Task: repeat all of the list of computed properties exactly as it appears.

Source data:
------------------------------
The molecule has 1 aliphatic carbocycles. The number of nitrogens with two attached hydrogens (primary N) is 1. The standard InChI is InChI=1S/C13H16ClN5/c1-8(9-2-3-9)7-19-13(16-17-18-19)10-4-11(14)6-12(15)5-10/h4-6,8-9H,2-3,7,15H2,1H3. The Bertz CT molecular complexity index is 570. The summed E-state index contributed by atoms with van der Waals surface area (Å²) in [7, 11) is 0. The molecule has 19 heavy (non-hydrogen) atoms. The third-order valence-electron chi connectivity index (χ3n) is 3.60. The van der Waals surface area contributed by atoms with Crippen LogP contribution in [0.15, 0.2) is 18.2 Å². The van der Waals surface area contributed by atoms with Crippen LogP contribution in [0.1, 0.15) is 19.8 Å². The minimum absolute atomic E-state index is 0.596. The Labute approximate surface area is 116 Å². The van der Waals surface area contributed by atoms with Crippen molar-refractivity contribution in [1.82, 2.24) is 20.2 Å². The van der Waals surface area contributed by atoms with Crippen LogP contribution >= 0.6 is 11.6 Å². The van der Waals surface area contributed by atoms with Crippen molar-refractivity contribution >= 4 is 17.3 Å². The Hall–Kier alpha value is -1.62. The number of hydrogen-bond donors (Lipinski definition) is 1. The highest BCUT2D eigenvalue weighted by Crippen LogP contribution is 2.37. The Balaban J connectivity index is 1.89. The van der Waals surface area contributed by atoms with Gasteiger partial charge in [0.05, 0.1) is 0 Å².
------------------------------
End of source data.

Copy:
The molecule has 1 aliphatic carbocycles. The number of nitrogens with two attached hydrogens (primary N) is 1. The standard InChI is InChI=1S/C13H16ClN5/c1-8(9-2-3-9)7-19-13(16-17-18-19)10-4-11(14)6-12(15)5-10/h4-6,8-9H,2-3,7,15H2,1H3. The Bertz CT molecular complexity index is 570. The summed E-state index contributed by atoms with van der Waals surface area (Å²) in [7, 11) is 0. The molecule has 19 heavy (non-hydrogen) atoms. The third-order valence-electron chi connectivity index (χ3n) is 3.60. The van der Waals surface area contributed by atoms with Crippen LogP contribution in [0.15, 0.2) is 18.2 Å². The van der Waals surface area contributed by atoms with Crippen LogP contribution in [0.1, 0.15) is 19.8 Å². The minimum absolute atomic E-state index is 0.596. The Labute approximate surface area is 116 Å². The van der Waals surface area contributed by atoms with Crippen molar-refractivity contribution in [1.82, 2.24) is 20.2 Å². The van der Waals surface area contributed by atoms with Crippen LogP contribution >= 0.6 is 11.6 Å². The van der Waals surface area contributed by atoms with Crippen molar-refractivity contribution >= 4 is 17.3 Å². The Hall–Kier alpha value is -1.62. The number of hydrogen-bond donors (Lipinski definition) is 1. The highest BCUT2D eigenvalue weighted by Crippen LogP contribution is 2.37. The Balaban J connectivity index is 1.89. The van der Waals surface area contributed by atoms with Gasteiger partial charge in [0.05, 0.1) is 0 Å².